Apple v. Epic: Top Apple engineer makes case for App Store security

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Apple Inc.’s top engineer played up the security of its App Store as a safe haven for developers and consumers as the company continued its defense in an antitrust case vs. Epic Games Inc.

Craig Federighi, senior vice president of software engineering at Apple, on Wednesday said major changes to the App Store, including its removal as the central place for software, “would subject iOS users to a huge decrease in their safety.”

Apple has long promoted the bona fides of security and privacy on its iOS as a competitive advantage, particularly as it duels with Facebook Inc.
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for advertising. In the context of the Epic case, if anyone could distribute apps to iOS users — Epic claims the App Store is a monopoly — “It would be a pretty devastating setback for iOS security,” Federighi said. He further warned that consumers would increasingly be susceptible to downloading malware and other sophisticated hacking methods.

In methodical detail, Federighi explained to Apple attorney Jason Lo the significance of security in the design of iOS, and its stark contrast with other operating systems, such as Android and macOS.

“We wanted to radically rethink people’s relationship with apps,” Federighi said of the iOS ecosystem that serves more than 1 billion devices. On computers, people download software infrequently. On the phone, however, they download apps all the time, requiring a secure end-to-end system to protect their personal information.

“The App Store is a trusted source for apps,” he said. “I would have grave concerns” if control over user privacy was handled by a third party, he said.

In his cross-examination of Federighi, Epic attorney Yonatan Even stressed that Federighi was not at Apple when the first iPhone and App Store were launched. Federighi, who was at Ariba from 1999-2009, admitted to Even he had no first-hand knowledge about the design that went into App Store. Even proceeded to highlight potential flaws in Apple security.

Federighi later said he is not involved in day-to-day operation of Apple’s App Review, and unaware of how much time each reviewer spends with an app. He confirmed there are no native gaming streaming apps on App Store.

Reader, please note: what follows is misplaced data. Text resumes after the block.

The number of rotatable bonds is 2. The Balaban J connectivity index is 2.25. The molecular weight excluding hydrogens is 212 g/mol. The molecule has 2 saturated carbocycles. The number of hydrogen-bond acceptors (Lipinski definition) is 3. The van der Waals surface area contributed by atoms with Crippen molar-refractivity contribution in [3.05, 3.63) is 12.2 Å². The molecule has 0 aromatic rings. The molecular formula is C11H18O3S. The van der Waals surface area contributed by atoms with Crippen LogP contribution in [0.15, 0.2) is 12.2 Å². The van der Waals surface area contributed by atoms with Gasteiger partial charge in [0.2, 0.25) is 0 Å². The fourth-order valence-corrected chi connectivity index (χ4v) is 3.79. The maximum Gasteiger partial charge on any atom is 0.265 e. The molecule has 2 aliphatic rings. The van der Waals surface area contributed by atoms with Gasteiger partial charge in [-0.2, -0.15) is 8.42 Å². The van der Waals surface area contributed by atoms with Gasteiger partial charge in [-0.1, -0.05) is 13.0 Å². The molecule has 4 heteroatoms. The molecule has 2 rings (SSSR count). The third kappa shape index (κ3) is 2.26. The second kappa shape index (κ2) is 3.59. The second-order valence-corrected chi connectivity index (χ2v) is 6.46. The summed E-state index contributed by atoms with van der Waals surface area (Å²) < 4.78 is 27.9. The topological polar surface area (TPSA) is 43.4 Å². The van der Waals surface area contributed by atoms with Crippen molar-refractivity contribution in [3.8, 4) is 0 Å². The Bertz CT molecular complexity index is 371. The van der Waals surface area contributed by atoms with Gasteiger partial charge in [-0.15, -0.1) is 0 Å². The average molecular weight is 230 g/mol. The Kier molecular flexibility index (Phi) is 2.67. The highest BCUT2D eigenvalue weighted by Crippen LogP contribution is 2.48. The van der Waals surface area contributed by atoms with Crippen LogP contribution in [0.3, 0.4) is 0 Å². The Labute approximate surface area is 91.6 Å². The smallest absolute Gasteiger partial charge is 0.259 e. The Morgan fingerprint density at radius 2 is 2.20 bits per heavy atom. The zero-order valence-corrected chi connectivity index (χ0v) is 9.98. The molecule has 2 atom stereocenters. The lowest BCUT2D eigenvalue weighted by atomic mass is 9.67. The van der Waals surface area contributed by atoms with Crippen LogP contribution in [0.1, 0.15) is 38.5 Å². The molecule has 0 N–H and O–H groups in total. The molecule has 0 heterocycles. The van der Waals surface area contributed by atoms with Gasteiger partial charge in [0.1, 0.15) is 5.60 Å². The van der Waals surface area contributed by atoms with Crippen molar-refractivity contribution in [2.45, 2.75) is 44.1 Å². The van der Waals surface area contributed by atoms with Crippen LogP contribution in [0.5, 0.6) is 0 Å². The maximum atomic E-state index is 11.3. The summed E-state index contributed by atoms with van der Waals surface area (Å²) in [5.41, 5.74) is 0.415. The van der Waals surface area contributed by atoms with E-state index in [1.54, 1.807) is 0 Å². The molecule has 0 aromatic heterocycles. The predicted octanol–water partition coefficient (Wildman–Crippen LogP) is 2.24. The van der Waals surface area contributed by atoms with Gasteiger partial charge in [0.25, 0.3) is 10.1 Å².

Epic is suing Apple
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in federal court for what it claims is anticompetitive behavior. The maker of the popular “Fortnite” game says Apple’s App Store amounts to a monopolistic tool with crippling developer commission fees of 30% and technical policies that make it difficult for app makers to compete with similar Apple apps. Apple has steadfastly countered that Epic angled for a side deal for lower commission fees to enrich its revenue, and breached its contract with Apple.

Before Federighi’s testimony, Michael Schmid, head of game business development for the App Store, described a “tumultuous” relationship between Epic and Apple that nonetheless was highly lucrative.

“It was a pretty demanding relationship,” he said, referring to 5 a.m. phone calls and calls on Christmas for support. Epic requested expedited App Reviews more than 80 times in 2020 alone, Schmid said. In several emails, Schmid said, Epic executives thanked him for expediting updates.

Indeed, in the 11 months before “Fortnite” was booted from the App Store in August 2020, Apple spent about $1 million promoting and marketing the wildly popular game, he said. That was more than Apple spent on any other game, according to Schmid.

Epic attorney Lauren Moskowitz countered that court filings disclosed Apple made more than $100 million in commissions from Epic. Apple, she said, spent $1 million assisting Epic but earned at least $100 million.

Apple benefited substantially from having “Fortnite” on the App Store, Moskowitz said, and Schmid agreed. Moskowitz added that Epic complained several times about the time it took Apple to “propagate” the game, which Schmid confirmed.

In an interesting aside, Schmid revealed Apple and Epic discussed the idea of creating a character based on Steve Jobs, Apple’s late co-founder, though it didn’t happen.

When asked by Judge Yvonne Gonzalez Rogers — the federal judge who will decide the bench trial — Schmid acknowledged Apple makes billions of dollars from gamers vs. regular iPhone users. The vast majority of games are free, he added.



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